I've been wanting to write about my candle making experience, but first I needed to put some distance between myself and 12 lbs. of beeswax. I was making candles almost daily before the holidays. It's not that 12 lbs. is sooo much, but when you only have a few molds, it's a drawn out process and my product seemed to get increasingly worse as I went along. So, by no means am I an expert, but in the end they turned out pretty well (and once they were lit all the flaws that I was obsessing over just melted away). Here are a few things I learned along the way...
I got a bulk discount at a great store in Portland called the Portland Homestead Supply. I LOVE this store, it has all of the things you can't find anywhere but online and they offer lots of great classes, like pig butchering (I found myself interested in signing up, but only if they started with a live pig. Is that strange?) Initially, I found beeswax a bit cheaper online, but after they said they'd give me a bulk discount it was much cheaper to support the local guy and not pay for shipping. I paid 8.00 a lb. BUT, I have recently discovered that I could get it from a local beekeeper for around 4.00 a lb. I'll go that route next time, but thus far the beekeeper hasn't returned my calls.
To break the wax it was easiest to put it in the freezer for a bit and then use a chisel and hammer to break chunks apart, and satisfying too. Cutting it with a warm knife did not really cut it (pun intended). I must say though that my first batch of candles used from the wax that I didn't freeze before cutting turned out the best. I'm not sure if it was beginners luck or if freezing the wax somehow changed the chemical structure. I couldn't find any reference to this, but I also couldn't really figure out why after the first batch I got more cracking after the candles set.
I just picked up some molds, wick and wick holders from Portland Homestead Supply and got the melt pot from Goodwill. Lots of people suggested using a separate pot as your double broiler, but I found that if I just warmed everything I used in the oven afterwards that the wax came off easily with a dry towel. I guess if I was using other waxes I wouldn't want it to mix with our food ware, but I wasn't too worried about beeswax tainting our food.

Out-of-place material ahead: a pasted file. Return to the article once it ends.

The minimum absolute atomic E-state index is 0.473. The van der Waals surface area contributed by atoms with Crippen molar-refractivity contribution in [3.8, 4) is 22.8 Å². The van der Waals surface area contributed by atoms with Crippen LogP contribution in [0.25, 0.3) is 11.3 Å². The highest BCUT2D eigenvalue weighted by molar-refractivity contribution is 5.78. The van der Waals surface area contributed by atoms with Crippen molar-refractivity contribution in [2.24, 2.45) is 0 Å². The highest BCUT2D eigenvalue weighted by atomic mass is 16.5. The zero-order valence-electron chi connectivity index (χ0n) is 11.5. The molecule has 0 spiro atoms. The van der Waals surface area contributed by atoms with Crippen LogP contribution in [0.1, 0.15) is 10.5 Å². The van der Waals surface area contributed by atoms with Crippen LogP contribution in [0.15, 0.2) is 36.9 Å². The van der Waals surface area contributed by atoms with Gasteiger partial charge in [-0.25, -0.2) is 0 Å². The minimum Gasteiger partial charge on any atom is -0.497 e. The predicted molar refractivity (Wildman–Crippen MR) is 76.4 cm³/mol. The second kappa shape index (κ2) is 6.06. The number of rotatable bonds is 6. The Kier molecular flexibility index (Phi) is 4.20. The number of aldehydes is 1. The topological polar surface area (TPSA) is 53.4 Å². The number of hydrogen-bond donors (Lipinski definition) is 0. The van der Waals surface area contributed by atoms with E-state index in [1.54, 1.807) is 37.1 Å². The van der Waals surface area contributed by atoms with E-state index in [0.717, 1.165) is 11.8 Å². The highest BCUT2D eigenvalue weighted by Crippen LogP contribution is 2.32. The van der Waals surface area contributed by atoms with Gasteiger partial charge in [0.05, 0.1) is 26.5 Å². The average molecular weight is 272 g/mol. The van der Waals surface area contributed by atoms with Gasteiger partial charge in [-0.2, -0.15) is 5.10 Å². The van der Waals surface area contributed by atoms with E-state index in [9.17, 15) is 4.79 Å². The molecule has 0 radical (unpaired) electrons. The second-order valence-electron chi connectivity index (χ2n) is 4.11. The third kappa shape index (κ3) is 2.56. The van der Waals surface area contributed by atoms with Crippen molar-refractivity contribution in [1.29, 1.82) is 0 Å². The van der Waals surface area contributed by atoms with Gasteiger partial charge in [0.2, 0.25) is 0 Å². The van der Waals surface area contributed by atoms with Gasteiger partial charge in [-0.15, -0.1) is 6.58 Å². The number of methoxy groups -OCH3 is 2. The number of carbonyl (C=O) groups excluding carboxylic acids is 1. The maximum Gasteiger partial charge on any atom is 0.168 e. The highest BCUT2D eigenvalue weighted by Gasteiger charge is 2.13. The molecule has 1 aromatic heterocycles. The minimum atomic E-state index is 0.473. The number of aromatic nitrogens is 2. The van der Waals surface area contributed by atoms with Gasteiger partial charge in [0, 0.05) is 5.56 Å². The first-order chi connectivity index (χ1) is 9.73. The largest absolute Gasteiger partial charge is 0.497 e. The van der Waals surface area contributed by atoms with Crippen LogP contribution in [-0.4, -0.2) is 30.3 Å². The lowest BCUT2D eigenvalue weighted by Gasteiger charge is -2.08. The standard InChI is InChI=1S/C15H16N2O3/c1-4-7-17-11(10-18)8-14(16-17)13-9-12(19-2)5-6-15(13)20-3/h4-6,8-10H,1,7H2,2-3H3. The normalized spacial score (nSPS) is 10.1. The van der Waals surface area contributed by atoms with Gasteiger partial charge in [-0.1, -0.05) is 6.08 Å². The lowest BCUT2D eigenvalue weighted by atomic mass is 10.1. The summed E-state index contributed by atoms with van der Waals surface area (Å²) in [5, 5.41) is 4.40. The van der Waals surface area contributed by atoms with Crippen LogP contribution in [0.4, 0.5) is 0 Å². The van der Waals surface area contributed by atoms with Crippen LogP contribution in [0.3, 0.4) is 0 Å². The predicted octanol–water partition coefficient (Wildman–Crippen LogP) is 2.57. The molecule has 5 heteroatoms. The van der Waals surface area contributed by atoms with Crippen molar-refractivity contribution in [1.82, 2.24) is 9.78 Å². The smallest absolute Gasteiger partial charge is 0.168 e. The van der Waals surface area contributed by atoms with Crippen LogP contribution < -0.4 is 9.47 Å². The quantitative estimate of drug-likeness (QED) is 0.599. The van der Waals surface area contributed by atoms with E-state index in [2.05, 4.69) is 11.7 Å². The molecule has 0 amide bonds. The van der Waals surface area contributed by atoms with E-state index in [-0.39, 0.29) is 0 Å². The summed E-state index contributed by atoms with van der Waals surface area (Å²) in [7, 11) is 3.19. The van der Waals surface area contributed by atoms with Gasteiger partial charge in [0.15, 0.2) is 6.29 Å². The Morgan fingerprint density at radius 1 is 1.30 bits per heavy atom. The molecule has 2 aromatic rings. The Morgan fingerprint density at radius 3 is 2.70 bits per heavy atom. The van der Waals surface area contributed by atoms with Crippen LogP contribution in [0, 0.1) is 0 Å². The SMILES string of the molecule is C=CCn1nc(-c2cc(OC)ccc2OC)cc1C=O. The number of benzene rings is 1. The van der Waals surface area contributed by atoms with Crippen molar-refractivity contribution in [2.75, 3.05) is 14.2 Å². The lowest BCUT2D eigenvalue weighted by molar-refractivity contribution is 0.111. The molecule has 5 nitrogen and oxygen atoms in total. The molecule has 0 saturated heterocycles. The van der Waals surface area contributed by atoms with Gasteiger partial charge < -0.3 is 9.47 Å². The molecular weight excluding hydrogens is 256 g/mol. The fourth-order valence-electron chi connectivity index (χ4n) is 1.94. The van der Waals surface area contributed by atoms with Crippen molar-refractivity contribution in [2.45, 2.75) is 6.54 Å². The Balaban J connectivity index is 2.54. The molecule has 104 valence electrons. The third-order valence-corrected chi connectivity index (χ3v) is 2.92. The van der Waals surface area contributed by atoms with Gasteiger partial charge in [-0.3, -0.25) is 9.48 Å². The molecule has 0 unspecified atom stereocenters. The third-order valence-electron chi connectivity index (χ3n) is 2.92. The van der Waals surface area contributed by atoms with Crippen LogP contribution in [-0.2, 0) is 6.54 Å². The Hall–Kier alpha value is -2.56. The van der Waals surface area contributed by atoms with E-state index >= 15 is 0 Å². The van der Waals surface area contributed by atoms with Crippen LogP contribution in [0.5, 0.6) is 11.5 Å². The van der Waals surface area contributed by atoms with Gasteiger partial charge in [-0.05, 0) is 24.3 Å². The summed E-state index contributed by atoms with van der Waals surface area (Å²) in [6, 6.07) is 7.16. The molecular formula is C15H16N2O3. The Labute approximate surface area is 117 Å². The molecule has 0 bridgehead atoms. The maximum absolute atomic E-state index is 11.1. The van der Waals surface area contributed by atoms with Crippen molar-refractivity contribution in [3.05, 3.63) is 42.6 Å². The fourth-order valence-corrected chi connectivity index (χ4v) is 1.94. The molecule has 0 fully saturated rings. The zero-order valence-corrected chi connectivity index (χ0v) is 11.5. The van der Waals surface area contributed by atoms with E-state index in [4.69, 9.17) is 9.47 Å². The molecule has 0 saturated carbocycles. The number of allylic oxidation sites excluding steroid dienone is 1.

At first I tried to tie the wicks to skewers, but that didn't really work. I found that wooden clothes pins were the best option for the votives (just clip the clothes pin before pouring wax, hold it aside and then center it after the wax is poured). I also had some pillar molds, but they came with wick holders and putty to keep them in place.
As mentioned above, I did get lots of cracking in the candles. For the life of me I can't figure out why. I troubleshooted left and right, but couldn't come up with any resolutions or conclusions. The best thing about the candles are if you really don't like the way it turned out you can just remelt the wax and start over, sometimes the wick is even salvagable. But, having this option meant that I poured about twice as many candles as I ended up with. The other nice thing about having cracking problems, as opposed to other problems I read about is that once the candles were lit and then cooled you couldn't tell at all.
I did some calculations as to how much money I saved making my own and depending on what source you went with for prices, it was a lot. Wax isn't cheap and the molds aren't either, but store bought beeswax candles are expensive!
I think I'm ready to harass the beekeeper some more and go for another round (without the pressure of an early Christmas gift exchange). I loved the way the house smelled like honey for the month leading up to Christmas. And they are very nice to have lit around the house.
Oh, and the candle holders were just some burlap stamped and cut to fit a glass candle holder and then glued with a hot glue gun. I kind of like the way they turned out, maybe a bit too plain? I made a few of these too from an idea I found over on pinterest. I really liked the way they turned out. It's a great use of extra thread on a bobbin. I didn't make a mold, I just wrapped the thread around the glass and then painted some modge podge on. I was a bit worried the glue would melt when they were lit (or smell bad) but neither occurred.